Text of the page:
Even we were surprised when we heard the news that the Chevy Bolt EV would get 238 miles on a charge according to the EPA on a 60kWh battery. The “SubCompact Crossover”, as Chevy likes to call it, gets about 30 more miles of EPA range than Tesla’s huge, 7 seat Model S on the same battery capacity but without the low drag coefficient that the Tesla enjoys.
But some new Bolt EV drivers are finding they can really stretch out that mileage, especially in California where the weather is in the 60s or higher year round.
Los Angeles resident Glenn Williams was able to squeeze out 300 miles with some leftover charge in the battery doing what could be considered normal driving in and around Los Angeles including 100 miles of freeway driving.
Glenn wasn’t driving insanely fast nor did he use any climate or battery conditioning because of the Southern California weather. But otherwise, he says, typical driving. We’re assuming he didn’t do any mountain climbing or anything of that nature.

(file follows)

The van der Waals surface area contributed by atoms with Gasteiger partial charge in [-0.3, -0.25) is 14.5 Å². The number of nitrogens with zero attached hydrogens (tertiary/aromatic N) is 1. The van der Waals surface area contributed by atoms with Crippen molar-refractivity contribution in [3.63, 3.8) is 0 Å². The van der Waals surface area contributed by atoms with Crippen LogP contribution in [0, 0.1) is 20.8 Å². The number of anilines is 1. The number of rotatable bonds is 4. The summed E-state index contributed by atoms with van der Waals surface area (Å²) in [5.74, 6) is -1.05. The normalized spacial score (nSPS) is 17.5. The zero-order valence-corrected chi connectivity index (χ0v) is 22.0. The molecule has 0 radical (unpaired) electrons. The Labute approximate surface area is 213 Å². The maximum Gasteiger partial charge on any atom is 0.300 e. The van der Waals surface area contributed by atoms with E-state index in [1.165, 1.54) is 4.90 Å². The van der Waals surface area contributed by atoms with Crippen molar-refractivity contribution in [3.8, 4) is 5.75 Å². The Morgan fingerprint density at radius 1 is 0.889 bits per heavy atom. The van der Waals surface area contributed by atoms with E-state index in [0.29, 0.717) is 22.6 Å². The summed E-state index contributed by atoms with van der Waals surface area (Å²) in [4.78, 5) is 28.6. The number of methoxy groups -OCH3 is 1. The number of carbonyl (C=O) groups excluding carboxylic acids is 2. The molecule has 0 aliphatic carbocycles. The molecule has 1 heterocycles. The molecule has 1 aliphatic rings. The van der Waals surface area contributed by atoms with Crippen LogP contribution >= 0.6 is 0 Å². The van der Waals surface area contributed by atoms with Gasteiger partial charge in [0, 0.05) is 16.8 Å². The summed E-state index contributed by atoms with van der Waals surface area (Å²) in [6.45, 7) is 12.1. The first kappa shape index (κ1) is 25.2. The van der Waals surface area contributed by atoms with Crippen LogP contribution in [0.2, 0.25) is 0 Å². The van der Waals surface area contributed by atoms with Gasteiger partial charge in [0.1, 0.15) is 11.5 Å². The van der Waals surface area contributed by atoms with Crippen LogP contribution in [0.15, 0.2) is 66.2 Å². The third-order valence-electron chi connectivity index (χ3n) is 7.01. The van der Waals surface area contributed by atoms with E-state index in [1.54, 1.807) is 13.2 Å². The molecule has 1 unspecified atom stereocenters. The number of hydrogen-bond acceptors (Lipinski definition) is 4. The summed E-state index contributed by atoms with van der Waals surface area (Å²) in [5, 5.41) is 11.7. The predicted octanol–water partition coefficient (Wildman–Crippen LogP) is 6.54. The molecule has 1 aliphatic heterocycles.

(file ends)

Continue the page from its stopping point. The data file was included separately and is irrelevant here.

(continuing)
In case you are wondering, the record range for a Tesla Model S 85 is 550 miles, though that was using hypermiling techniques. Now that Tesla has added another 15kWh to the battery, it will be interesting to see if anyone can hit 600 miles.
The 300-mile feat for the Bolt is an impressive show of the battery, regenerative capabilities and efficiency of the design by Chevy on normal to optimal conditions. This isn’t the only outlier. One of the reviewers finished the 230-ish mile test drive with a few miles to spare. In my review however (where I was testing acceleration and top speed quite a bit), I didn’t make it quite as far as the 238 mile range.
Interestingly, after Glenn charged up after his 300-mile trip, the Bolt gave him an estimate of 318 miles with a 375-mile maximum. Good luck with that you cocky little Bolt.
FWIW, I just placed an order for a Bolt EV this past week and expect delivery next month here in climate-challenged New York City area. We’ll have lots of tests running the battery in many different conditions.